A press release issued by then Wisconsin Attorney General Brad Schimel stated that CBD oil helps certain citizens. Thus, the legislature allowed select individuals to have access to CBD(20).

In 2019, Assembly Bill 206 proposed removing hemp-derived CBD oil with non-psychoactive THC content from the list of Schedule I controlled substances(21).

The bill also proposed that individuals who purchase CBD oil may not be prosecuted if the product has no more than 0.7% THC over the permissible THC limit and if these individuals have no reason to believe that the product is over hemp’s permissible THC limit.

Moreover, removing hemp-derived CBD oil from the controlled substance list allows anyone to possess the product even without a medical condition.

Unfortunately, Assembly Bill 206 failed to pass the Senate Joint Resolution on April 1, 2020(22).

Wisconsin Statute 961.32(2m) (b) clearly stated that only individuals with a doctor’s certificate may possess hemp-derived CBD products in the state. The statute did not specify any possession limits for such individuals(23).

Currently, state laws mandate that the unlawful possession of a Schedule I controlled substance, such as a marijuana-derived CBD oil, is a misdemeanor punishable by a $1,000 fine or a maximum of six months imprisonment (for the first offense)(24). 

In Milwaukee, first-time offenders for the possession of marijuana not exceeding 25 grams may receive the equivalent of a municipal ticket. Second-time offenders are charged with a criminal offense(25).

On a federal level, hemp-derived CBD is no longer covered by the Controlled Substances Act if THC levels do not exceed 0.3%(26).

It is unclear whether unlawful possession of hemp-derived CBD oil is subject to persecution by law enforcement(27).

Wisconsin Marijuana Laws

Wisconsin currently does not have a medical marijuana program. Thus, recreational use and medical use of marijuana are prohibited in the state.

Wisconsin Act 267 or Lydia’s Law only allows marijuana-derived CBD oil to be used for alleviating seizure disorders, such as epilepsy. The law does not cover medical cannabis products or other forms of marijuana(28).

CBD Licensing Requirements

Growers and processors must obtain one-time licenses and register annually to harvest industrial hemp. They can obtain these licenses from the Wisconsin Department of Agriculture, Trade, and Consumer Protection (DATC)(29).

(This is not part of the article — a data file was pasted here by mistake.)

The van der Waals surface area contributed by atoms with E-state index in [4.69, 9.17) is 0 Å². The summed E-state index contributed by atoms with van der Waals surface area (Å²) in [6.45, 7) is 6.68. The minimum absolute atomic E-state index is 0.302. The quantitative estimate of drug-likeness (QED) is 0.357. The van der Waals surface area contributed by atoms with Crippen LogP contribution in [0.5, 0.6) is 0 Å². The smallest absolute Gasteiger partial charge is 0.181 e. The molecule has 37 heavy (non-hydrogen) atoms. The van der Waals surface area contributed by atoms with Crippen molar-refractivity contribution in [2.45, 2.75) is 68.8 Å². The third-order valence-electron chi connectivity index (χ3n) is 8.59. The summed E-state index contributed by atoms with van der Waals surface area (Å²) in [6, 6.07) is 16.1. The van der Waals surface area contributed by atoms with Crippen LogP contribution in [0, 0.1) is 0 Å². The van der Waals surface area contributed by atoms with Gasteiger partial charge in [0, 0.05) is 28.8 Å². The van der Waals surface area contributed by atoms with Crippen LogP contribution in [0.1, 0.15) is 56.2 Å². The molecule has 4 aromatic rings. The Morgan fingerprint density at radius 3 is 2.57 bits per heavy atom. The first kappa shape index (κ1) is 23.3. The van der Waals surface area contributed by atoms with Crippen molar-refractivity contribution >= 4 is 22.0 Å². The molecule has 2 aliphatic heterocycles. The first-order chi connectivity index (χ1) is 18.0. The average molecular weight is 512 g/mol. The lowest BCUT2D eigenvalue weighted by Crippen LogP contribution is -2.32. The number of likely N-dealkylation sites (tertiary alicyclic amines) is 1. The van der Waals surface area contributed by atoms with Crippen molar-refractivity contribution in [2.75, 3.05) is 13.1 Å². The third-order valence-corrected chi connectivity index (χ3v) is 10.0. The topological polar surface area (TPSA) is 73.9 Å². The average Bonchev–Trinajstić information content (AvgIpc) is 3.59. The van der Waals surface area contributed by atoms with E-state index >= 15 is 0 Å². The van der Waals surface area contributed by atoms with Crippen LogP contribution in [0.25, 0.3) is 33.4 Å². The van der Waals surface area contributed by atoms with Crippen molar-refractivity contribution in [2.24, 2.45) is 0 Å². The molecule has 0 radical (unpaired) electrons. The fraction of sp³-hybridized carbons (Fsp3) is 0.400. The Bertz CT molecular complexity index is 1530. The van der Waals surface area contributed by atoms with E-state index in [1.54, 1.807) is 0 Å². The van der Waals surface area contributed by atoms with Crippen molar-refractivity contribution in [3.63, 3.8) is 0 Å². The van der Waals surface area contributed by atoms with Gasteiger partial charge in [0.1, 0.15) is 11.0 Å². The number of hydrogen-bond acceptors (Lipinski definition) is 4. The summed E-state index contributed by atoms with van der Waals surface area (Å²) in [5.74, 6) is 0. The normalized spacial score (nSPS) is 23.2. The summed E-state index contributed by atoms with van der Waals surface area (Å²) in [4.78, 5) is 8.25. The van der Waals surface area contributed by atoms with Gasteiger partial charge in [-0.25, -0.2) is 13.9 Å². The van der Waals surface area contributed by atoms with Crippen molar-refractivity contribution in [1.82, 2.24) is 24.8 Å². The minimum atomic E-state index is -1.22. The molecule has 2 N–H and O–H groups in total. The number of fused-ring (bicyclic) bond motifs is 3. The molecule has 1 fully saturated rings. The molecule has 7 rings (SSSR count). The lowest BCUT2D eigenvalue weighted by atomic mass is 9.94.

The DATC only issues licenses to individuals who passed the background checks. The applicant must pay licensing and annual registration fees, in addition to submitting various forms and agreements(30). 

CBD license requirements are only imposed on growers and processors. Retailers may sell lawfully-produced hemp-derived CBD products without a license from the DATC(31).

Testing Requirements

Growers must submit a harvest notification at least 30 days before harvest. The licensee must then provide DATC’s inspector access to procure a hemp sample from each lot(32)

Growers must pay a $250 sampling fee for each lot.

If the samples indicate more than 0.3% THC, DATC is authorized to order the licensee to destroy the crops. The growers must send a notification of destruction from 30 days before the destruction of crops(33).

For more information on the licensing and testing requirements for CBD oil, individuals may visit www.datcp.wi.gov.

Buying CBD Legally

Before buying CBD, individuals must be cautious of claims without proof. Some products are advertised to be 100% organic, non-GMO, vegan, or gluten-free.

Not all CBD companies practice truthful labeling. Individuals must conduct their research and read the label carefully to ensure product quality. They can start by checking the product’s certificate of analysis (COA). 

The COA is a third-party laboratory test indicating the cannabinoid concentration of the product. It also determines if the product is free from harmful chemicals, such as microbial contaminants, heavy metals, and pesticides. 

How to Choose Which CBD Products to Buy

Searching for a CBD company with ethical business practices can be difficult without any resources. Fortunately, some organizations set the standard for CBD companies, such as the Better Business Bureau and the US Hemp Authority.

The Better Business Bureau (BBB) provides CBD oil consumers with comprehensive ratings and reviews on CBD stores and manufacturers. BBB-accredited brands have passed in several categories, like transparency, customer service, and ethical business practices.